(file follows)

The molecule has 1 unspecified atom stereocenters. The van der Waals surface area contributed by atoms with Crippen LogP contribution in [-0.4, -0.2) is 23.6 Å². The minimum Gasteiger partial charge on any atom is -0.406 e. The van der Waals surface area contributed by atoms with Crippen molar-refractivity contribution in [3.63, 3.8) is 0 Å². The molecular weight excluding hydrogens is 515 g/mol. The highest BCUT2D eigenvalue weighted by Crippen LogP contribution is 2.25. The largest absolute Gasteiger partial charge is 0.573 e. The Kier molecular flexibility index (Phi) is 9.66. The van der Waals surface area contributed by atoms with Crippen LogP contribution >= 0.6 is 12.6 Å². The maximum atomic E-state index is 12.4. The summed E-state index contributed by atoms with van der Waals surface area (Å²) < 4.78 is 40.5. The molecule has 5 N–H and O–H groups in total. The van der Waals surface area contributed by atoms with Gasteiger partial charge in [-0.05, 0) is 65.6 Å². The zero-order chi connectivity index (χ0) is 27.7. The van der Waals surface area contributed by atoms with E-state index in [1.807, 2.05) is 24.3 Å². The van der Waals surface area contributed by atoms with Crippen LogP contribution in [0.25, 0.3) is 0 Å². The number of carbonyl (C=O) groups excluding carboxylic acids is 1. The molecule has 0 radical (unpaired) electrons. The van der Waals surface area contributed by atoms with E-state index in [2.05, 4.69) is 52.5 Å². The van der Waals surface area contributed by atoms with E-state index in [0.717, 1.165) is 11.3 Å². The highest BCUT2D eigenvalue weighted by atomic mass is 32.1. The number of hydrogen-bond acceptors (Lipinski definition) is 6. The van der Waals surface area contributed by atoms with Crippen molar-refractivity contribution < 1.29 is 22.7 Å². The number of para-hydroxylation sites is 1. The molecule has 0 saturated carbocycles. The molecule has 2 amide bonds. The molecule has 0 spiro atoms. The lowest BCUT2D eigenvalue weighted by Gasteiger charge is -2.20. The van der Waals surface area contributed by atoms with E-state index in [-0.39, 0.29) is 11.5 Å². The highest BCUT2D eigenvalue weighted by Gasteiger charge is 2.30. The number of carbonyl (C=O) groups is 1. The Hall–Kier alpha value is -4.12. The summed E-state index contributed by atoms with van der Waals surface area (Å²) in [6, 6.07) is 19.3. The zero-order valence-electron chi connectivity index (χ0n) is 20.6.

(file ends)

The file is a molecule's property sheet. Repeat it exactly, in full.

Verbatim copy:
The molecule has 1 unspecified atom stereocenters. The van der Waals surface area contributed by atoms with Crippen LogP contribution in [-0.4, -0.2) is 23.6 Å². The minimum Gasteiger partial charge on any atom is -0.406 e. The van der Waals surface area contributed by atoms with Crippen molar-refractivity contribution in [3.63, 3.8) is 0 Å². The molecular weight excluding hydrogens is 515 g/mol. The highest BCUT2D eigenvalue weighted by Crippen LogP contribution is 2.25. The largest absolute Gasteiger partial charge is 0.573 e. The Kier molecular flexibility index (Phi) is 9.66. The van der Waals surface area contributed by atoms with Crippen LogP contribution >= 0.6 is 12.6 Å². The maximum atomic E-state index is 12.4. The summed E-state index contributed by atoms with van der Waals surface area (Å²) < 4.78 is 40.5. The molecule has 5 N–H and O–H groups in total. The van der Waals surface area contributed by atoms with Gasteiger partial charge in [-0.05, 0) is 65.6 Å². The zero-order chi connectivity index (χ0) is 27.7. The van der Waals surface area contributed by atoms with E-state index in [1.807, 2.05) is 24.3 Å². The van der Waals surface area contributed by atoms with Crippen LogP contribution in [0.25, 0.3) is 0 Å². The number of carbonyl (C=O) groups excluding carboxylic acids is 1. The molecule has 0 radical (unpaired) electrons. The van der Waals surface area contributed by atoms with E-state index in [2.05, 4.69) is 52.5 Å². The van der Waals surface area contributed by atoms with E-state index in [0.717, 1.165) is 11.3 Å². The highest BCUT2D eigenvalue weighted by atomic mass is 32.1. The number of hydrogen-bond acceptors (Lipinski definition) is 6. The van der Waals surface area contributed by atoms with Crippen molar-refractivity contribution < 1.29 is 22.7 Å². The number of para-hydroxylation sites is 1. The molecule has 0 saturated carbocycles. The molecule has 2 amide bonds. The molecule has 0 spiro atoms. The lowest BCUT2D eigenvalue weighted by Gasteiger charge is -2.20. The van der Waals surface area contributed by atoms with E-state index in [-0.39, 0.29) is 11.5 Å². The highest BCUT2D eigenvalue weighted by Gasteiger charge is 2.30. The number of carbonyl (C=O) groups is 1. The Hall–Kier alpha value is -4.12. The summed E-state index contributed by atoms with van der Waals surface area (Å²) in [6, 6.07) is 19.3. The zero-order valence-electron chi connectivity index (χ0n) is 20.6.